Right Time To Change Your Sponge

Right Time To Change Your Sponge
Right Time To Change Your Sponge | image credit: Volodymyr Hryshchenko/unsplash

The use of sponges is necessary for thorough cleaning. We use them to scour dishes, kitchen counters, and pretty much any other grimy surface. However, sponges can also contain up to 45 billion bacteria per square centimeter, so if you’ve been using your scrubby for longer than a week, some scientists advise getting a new sponge. To find out why sponges are such a breeding ground for bacteria—and the best way to keep your dishwashing equipment clean—we spoke to a microbiologist.

You ought to swap out your sponges every two to four weeks as a general rule. Of course, this will depend on how well you care for them and how frequently you use them. Before the two-week mark, it’s definitely time to replace your sponges if you start to notice that they’re smelling bad or are starting to break down.
If you’re unsure as to whether or not your sponge needs to be replaced, err on the side of caution and purchase a new one. After all, they’re accessible and reasonably priced. Furthermore, when it comes to hygiene, it is always better to be safe than sorry.

How much bacteria lives in your kitchen sponge?

According to Trina McMahon, PhD, a professor of microbiology at the University of Wisconsin-Madison, sponges are the perfect habitat for bacterial growth. They constantly get wet and frequently don’t dry out completely, which can cause layers of bacteria to accumulate in tiny cracks. Your kitchen sponge may contain up to 362 different types of bacteria, according to a 2017 research.

How harmful is the bacteria?

A paper published in the journal of Environmental fitness in 2012 located that kitchens and sponges housed even more micro organism than bathrooms did. And unless you’re using antibacterial dish cleaning soap, hand-washing gain sanitize your dishes completely—however, scrubbing with soap, writes journalist Ashley Laderer for Insider, will “lift [bacteria] off surfaces so that they may be washed away through water.”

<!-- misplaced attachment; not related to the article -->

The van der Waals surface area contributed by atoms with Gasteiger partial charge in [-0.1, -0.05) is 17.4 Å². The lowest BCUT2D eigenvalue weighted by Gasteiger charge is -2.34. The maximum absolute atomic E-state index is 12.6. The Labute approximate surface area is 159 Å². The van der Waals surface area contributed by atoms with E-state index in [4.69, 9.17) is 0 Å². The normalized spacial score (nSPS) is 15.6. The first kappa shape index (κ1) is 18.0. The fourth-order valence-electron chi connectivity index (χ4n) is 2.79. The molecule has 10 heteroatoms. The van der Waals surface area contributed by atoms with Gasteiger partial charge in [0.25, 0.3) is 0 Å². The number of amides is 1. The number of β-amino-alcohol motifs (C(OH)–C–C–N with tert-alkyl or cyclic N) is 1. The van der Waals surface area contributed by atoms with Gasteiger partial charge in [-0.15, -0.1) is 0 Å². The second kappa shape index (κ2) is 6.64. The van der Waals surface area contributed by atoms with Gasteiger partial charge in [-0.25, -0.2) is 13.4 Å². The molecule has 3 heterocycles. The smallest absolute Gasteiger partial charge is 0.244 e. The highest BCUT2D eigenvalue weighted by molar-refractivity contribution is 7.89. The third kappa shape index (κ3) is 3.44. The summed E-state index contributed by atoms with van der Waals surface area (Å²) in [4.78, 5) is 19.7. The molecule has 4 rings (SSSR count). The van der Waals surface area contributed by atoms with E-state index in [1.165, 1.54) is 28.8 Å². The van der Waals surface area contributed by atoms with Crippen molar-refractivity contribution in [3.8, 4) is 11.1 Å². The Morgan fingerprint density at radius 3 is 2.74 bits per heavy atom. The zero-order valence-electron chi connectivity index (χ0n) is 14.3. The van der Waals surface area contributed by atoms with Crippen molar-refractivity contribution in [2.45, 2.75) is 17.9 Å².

McMahon advises not to panic. The majority of the microorganisms on your sponge are not pathogens, she claims. They won’t give you an illness. Although they may smell unpleasant, old, unclean sponges are not likely to contain dangerous bacteria.

Nevertheless, maintaining appropriate kitchen hygiene is a smart idea. The danger of cross-contamination and foodborne disease when food is handled carelessly can be increased, according to a study by Judy Ikawa and Jonathan Rossen, which discovered that sponges and dishcloths might operate as a vehicle for transporting bacteria over kitchen surfaces. Through a sponge, salmonella? Thanks, but no.

What’s the best way to sanitize your sponge?

McMahon advises boiling, microwaving, or soaking sponges in diluted bleach solutions to sanitize them frequently to prevent the formation of bacteria. The amount of bacteria will be reduced by more than 99.9% using these techniques, according to Ikawa and Rossen, even though not all the germs on your sponge would be eliminated.

To avoid a fire threat, run your sponge under water for a few seconds before sterilizing it in the microwave for a minute on high. You can also boil it for five minutes in a pot, or you can soak it in a bleach solution for the same amount of time (Ikawa and Rossen tested at a ratio of 3/4 cup per gallon). Avoid the microwave at all costs and stick to the last two techniques if your sponge contains metal.

Appropriate time to replace my sponge

Every two weeks, on average, I change mine, McMahon says. The simplest test, in my opinion, is whether the sponge smells unpleasant or is slimy. When a sponge starts to smell bad, she tosses it away and claims that most microbiologists she knows would probably agree.

Ultimately, practicing right hygiene and making the effort to sanitize your sponge regularly is the exceptional manner to lessen the microbial hobby now not just in your scrubby, however all around your kitchen. And while unsure? Throw it out.

The sponge is falling apart or disintegrating

Your sponge might begin to come apart before it exhibits any other indications of aging if you’re a neat freak who puts a lot of effort into cleaning. Replace your sponges before they degrade into nothingness because wear and tear just makes them less effective.

How to Make Your Sponge Last Longer

Keep your sponge in a room with good ventilation. Never keep your sponge jammed tightly within a cleaning caddy or in the bottom of your sink. Like other fabrics, sponges require air to breathe in order to avoid mildew and mold growth, even after only a few usage. A cheap sponge holder that mounts to the side of your sink and aids in speedy drying of your sponge should be taken into consideration.

Always select the right sponge for the task at hand. Use a scrubber sponge rather than a soft sponge when cleaning a crusty cookie sheet. By doing this, you’ll avoid overusing the sponge and using it up too quickly.

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